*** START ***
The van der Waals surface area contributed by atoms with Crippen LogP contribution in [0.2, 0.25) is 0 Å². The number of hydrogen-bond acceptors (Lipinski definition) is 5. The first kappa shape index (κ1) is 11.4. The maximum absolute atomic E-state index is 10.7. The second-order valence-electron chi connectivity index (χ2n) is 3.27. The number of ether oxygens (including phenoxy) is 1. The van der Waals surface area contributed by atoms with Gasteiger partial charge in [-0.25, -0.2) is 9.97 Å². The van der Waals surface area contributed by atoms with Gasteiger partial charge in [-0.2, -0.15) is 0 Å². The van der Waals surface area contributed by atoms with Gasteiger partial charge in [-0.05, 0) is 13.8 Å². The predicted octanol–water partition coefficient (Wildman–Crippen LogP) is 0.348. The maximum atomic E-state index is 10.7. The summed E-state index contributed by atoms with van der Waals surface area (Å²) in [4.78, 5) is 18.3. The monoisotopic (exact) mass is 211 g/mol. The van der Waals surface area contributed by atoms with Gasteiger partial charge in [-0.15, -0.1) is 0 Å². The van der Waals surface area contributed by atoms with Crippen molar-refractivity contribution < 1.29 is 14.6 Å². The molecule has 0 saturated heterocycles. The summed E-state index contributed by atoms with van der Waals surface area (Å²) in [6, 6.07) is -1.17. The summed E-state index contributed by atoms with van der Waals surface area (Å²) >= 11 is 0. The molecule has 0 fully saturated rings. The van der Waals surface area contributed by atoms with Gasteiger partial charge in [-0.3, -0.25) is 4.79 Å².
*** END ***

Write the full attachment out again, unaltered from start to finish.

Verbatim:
The van der Waals surface area contributed by atoms with Crippen LogP contribution in [0.2, 0.25) is 0 Å². The number of hydrogen-bond acceptors (Lipinski definition) is 5. The first kappa shape index (κ1) is 11.4. The maximum absolute atomic E-state index is 10.7. The second-order valence-electron chi connectivity index (χ2n) is 3.27. The number of ether oxygens (including phenoxy) is 1. The van der Waals surface area contributed by atoms with Gasteiger partial charge in [-0.25, -0.2) is 9.97 Å². The van der Waals surface area contributed by atoms with Gasteiger partial charge in [-0.2, -0.15) is 0 Å². The van der Waals surface area contributed by atoms with Gasteiger partial charge in [-0.05, 0) is 13.8 Å². The predicted octanol–water partition coefficient (Wildman–Crippen LogP) is 0.348. The maximum atomic E-state index is 10.7. The summed E-state index contributed by atoms with van der Waals surface area (Å²) in [4.78, 5) is 18.3. The monoisotopic (exact) mass is 211 g/mol. The van der Waals surface area contributed by atoms with Gasteiger partial charge in [-0.15, -0.1) is 0 Å². The van der Waals surface area contributed by atoms with Crippen molar-refractivity contribution < 1.29 is 14.6 Å². The molecule has 0 saturated heterocycles. The summed E-state index contributed by atoms with van der Waals surface area (Å²) in [6, 6.07) is -1.17. The summed E-state index contributed by atoms with van der Waals surface area (Å²) >= 11 is 0. The molecule has 0 fully saturated rings. The van der Waals surface area contributed by atoms with Gasteiger partial charge in [-0.3, -0.25) is 4.79 Å².